Septic joint: Reminders, Updates, and Pitfalls
- May 9th, 2015
- Brit Long
Authors: Matthew A. Heimann, MD (EM Resident Physician, University of Alabama at Birmingham Hospital) and Kevin Barlotta, MD (Attending Physician and Associate Professor of EM, University of Alabama at Birmingham Hospital) // Editors: Alex Koyfman, MD (@EMHighAK, EM Attending Physician, UTSW / Parkland Memorial Hospital) and Brit Long, MD (EM Resident Physician at SAUSHEC; USAF)
Featured on #FOAMED REVIEW 46TH EDITION – Thank you to Michael Macias from emCurious (@EMedCurious) for the shout out!
The presentation of an acutely painful, warm, and/or swollen joint requires emergent evaluation. In the absence of trauma, the differential is broad ranging from benign to potentially life-threatening. Bacterial arthritis, often used synonymously with septic arthritis, portends the most destructive course and should therefore bear weight on a clinician’s diagnostic considerations.
Septic arthritis typically involves one joint, but can be polyarticular in up to 20% of cases. A predilection for large joints exists with as many as 60% of cases involving the knee or the hip (1). The most common source of infection is hematogenous spread of bacteria from bacteremia. The migration of bacteria into a joint is facilitated by the lack of a basement membrane (or barrier) in the synovial tissues. Other causes of septic arthritis include direct inoculation from either penetrating trauma or iatrogenic introduction of bacteria during procedural intervention and contiguous spread of a local infection including osteomyelitis, septic bursitis, and/or abscess. Differentiating the source of inflammation or pain as articular (within the joint) or periarticular (outside the joint) is an important step in preventing iatrogenic inoculation. Predisposing risk factors for developing septic arthritis underscore these three routes of entry and can be found in TABLE 1.
TABLE 1: Risk Factors for Septic Arthritis (2,3):
- Bacteremia or systemic infection
- Intravenous (IV) drug use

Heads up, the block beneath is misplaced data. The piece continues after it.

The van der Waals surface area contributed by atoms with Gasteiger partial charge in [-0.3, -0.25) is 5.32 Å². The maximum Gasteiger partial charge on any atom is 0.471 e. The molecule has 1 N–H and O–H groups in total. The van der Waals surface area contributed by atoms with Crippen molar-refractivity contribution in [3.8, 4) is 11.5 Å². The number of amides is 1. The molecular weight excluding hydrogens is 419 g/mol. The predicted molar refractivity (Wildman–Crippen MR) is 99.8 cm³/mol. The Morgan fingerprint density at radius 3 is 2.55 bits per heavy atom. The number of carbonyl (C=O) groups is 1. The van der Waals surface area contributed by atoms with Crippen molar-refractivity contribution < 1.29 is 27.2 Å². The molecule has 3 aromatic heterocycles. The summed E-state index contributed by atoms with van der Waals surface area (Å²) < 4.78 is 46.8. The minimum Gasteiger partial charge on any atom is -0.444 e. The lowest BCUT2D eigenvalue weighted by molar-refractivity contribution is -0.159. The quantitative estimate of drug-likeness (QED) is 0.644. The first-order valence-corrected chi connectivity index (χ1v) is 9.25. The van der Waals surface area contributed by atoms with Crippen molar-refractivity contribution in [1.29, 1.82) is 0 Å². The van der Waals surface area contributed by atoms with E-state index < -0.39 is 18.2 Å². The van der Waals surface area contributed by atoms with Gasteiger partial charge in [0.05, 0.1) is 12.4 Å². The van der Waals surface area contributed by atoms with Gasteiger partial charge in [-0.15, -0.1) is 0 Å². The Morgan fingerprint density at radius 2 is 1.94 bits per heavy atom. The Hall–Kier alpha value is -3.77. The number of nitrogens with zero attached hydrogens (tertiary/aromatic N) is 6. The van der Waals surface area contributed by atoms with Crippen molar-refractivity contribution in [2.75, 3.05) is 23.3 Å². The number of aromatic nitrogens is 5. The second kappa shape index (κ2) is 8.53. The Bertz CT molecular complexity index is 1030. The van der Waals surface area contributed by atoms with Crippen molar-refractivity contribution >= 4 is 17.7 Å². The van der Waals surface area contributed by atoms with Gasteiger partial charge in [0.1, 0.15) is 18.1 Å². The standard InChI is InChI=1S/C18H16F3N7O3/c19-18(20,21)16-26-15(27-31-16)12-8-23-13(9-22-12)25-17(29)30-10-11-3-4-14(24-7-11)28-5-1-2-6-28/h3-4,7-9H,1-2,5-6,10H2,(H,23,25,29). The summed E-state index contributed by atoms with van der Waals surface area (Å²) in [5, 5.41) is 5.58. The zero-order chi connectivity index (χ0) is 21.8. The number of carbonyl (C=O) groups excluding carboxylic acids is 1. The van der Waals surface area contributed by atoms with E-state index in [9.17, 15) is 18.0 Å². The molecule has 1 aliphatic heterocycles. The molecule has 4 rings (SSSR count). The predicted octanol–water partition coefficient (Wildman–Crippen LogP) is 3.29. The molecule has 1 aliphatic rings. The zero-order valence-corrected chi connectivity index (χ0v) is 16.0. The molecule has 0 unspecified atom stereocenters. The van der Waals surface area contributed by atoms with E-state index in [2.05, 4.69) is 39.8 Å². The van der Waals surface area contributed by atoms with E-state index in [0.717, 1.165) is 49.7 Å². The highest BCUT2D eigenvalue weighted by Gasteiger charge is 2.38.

- Overlying skin infection
- Diabetes Mellitus
- Rheumatoid arthritis
- HIV or other immunocompromised state
- Recent joint surgery or procedure
- Prosthetic joint
- Age > 80 years
Although history alone cannot reliably identify or exclude a septic joint, all patients with a joint-related complaint should receive an age-appropriate, targeted history aimed at identifying risk factors associated with septic arthritis (TABLE 1). Patients typically present with a constellation of symptoms including pain, tenderness, swelling, warmth, redness, fever, painful or limited range-of-motion, and immobility. Pain is the most common complaint. A recent review found that in patients diagnosed with septic arthritis, 80% endorsed pain in the joint. In contrast, only 50% of patients were found to be febrile, making the presence of fever a poor indicator of septic arthritis (2).
It is important to establish both a time of onset and progression of symptoms. Although patients are often unreliable in this regard, sudden onset of pain and rapid progression can indicate infection or crystal-induced pathology, while a more protracted course may indicate a less destructive process. Exacerbations of pre-existing disease (e.g. osteoarthritis or gout arthropathy) with similar pain and successful treatment regimens can aid in decision-making and support non-infectious etiologies.
A joint should be examined for obvious deformity, injury, warmth, tenderness, effusion, stability, laxity, range of motion, and pain during both active and passive movement. Careful examination should attempt to determine whether the inflammation is located in the joint capsule (intra-articular) or in the surrounding soft tissue structures (peri-articular) including the bursa, tendons, and skin. This can be difficult to differentiate on exam as joint effusions may not be readily identified on exam, and patients with bursitis may present with inflammation that mimics septic arthritis. Classically, the presence of generalized tenderness with painful limitation of both active and passive range of motion often indicates true joint involvement (3). In contrast, focal tenderness and pain limited to specific movements on active range of motion testing is more typical of periarticular inflammation.